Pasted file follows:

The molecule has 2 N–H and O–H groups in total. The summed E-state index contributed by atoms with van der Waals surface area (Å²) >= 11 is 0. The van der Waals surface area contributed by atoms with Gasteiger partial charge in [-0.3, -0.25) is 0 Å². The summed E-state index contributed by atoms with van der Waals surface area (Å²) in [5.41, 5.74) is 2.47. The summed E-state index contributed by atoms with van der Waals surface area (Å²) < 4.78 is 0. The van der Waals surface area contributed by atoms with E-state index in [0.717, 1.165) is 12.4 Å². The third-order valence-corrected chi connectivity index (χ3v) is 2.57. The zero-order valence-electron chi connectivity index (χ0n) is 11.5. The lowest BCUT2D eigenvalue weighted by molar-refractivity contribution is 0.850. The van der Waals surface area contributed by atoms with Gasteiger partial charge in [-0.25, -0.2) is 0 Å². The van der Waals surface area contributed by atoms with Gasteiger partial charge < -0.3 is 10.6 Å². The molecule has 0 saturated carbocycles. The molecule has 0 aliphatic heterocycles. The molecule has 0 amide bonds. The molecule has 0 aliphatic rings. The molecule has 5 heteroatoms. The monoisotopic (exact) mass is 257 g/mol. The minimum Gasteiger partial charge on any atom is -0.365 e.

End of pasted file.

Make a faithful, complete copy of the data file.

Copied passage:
The molecule has 2 N–H and O–H groups in total. The summed E-state index contributed by atoms with van der Waals surface area (Å²) >= 11 is 0. The van der Waals surface area contributed by atoms with Gasteiger partial charge in [-0.3, -0.25) is 0 Å². The summed E-state index contributed by atoms with van der Waals surface area (Å²) in [5.41, 5.74) is 2.47. The summed E-state index contributed by atoms with van der Waals surface area (Å²) < 4.78 is 0. The van der Waals surface area contributed by atoms with E-state index in [0.717, 1.165) is 12.4 Å². The third-order valence-corrected chi connectivity index (χ3v) is 2.57. The zero-order valence-electron chi connectivity index (χ0n) is 11.5. The lowest BCUT2D eigenvalue weighted by molar-refractivity contribution is 0.850. The van der Waals surface area contributed by atoms with Gasteiger partial charge in [-0.25, -0.2) is 0 Å². The van der Waals surface area contributed by atoms with Gasteiger partial charge < -0.3 is 10.6 Å². The molecule has 0 saturated carbocycles. The molecule has 0 aliphatic heterocycles. The molecule has 0 amide bonds. The molecule has 0 aliphatic rings. The molecule has 5 heteroatoms. The monoisotopic (exact) mass is 257 g/mol. The minimum Gasteiger partial charge on any atom is -0.365 e.